He said the rebar graphene results are a first step toward the characterization of many new materials. "We hope this opens a direction people can pursue to engineer 2D material features for applications," Lou said.
Hacopian, Yingchao Yang of the University of Maine and Bo Ni of Brown University are co-lead authors of the paper. Co-authors are Yilun Li, Hua Guo of Rice, Xing Li of Rice and Zhengzhou University and Qing Chen of Peking University. Lou is a professor of materials science and nanoengineering at Rice. Tour is the T.T. and W.F. Chao Chair in Chemistry and a professor of computer science and of materials science and nanoengineering Rice. Gao is the Walter H. Annenberg Professor of Engineering at Brown.

The research was supported by the Welch Foundation, the Air Force Office of Scientific Research's Multidisciplinary University Research Institute, the Department of Energy Office of Basic Energy Sciences, the National Natural Science Foundation of China and the National Science Foundation.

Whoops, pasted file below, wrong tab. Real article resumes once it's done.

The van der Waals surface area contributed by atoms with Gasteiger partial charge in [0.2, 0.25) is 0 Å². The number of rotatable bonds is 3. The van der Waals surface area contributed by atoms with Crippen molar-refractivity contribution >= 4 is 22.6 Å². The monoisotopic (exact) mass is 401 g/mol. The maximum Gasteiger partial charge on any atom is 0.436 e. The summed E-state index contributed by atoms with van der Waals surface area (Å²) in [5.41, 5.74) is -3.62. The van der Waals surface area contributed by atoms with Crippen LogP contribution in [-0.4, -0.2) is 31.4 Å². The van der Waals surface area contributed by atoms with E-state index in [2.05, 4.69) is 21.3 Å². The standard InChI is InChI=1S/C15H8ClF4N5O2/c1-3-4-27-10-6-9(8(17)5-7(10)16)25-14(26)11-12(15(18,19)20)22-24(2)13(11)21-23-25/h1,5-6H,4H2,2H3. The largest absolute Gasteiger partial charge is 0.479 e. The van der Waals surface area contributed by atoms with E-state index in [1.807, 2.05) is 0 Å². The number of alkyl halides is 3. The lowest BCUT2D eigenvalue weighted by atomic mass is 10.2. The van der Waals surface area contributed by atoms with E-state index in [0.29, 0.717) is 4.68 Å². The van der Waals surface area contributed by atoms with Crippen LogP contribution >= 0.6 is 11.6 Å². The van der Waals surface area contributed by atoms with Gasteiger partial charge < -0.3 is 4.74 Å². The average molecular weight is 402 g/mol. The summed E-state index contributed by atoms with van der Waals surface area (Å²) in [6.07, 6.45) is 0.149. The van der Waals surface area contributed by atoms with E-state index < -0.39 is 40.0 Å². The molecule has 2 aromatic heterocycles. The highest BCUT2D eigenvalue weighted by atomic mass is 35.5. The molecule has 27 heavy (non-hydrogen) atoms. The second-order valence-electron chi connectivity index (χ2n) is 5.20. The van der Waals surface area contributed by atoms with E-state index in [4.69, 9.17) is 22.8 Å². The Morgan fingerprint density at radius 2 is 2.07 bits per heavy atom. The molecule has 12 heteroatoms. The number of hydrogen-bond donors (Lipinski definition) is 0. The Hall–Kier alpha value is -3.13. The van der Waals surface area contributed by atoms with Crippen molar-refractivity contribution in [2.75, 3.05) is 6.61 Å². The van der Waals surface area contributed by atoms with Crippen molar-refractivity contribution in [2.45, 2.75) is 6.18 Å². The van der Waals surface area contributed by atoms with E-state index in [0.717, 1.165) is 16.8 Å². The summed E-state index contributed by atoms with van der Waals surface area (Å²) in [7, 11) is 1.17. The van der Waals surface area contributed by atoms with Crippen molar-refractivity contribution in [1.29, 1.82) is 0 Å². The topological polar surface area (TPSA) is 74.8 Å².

Read the abstract at

This news release can be found online at

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Simulations show how carbon nanotubes can make graphene twice as tough by acting as reinforcement bars, like steel in concrete. Scientists at Brown University worked with experimentalists at Rice University to show how rebar helps bridge or redirect cracks in graphene under strain. (Video courtesy of the Gao Research Group/Brown University)

Images for download:

An image depicts a sample of rebar graphene after testing under an electron microscope by materials scientists at Rice University. It shows how cracks propagate in a zigzag way, rather than straight, as would be seen in plain graphene. The rebar graphene is attached by molecular forces on both sides to a platform that slowly pulls the material apart. (Credit: Emily Hacopian/Rice University)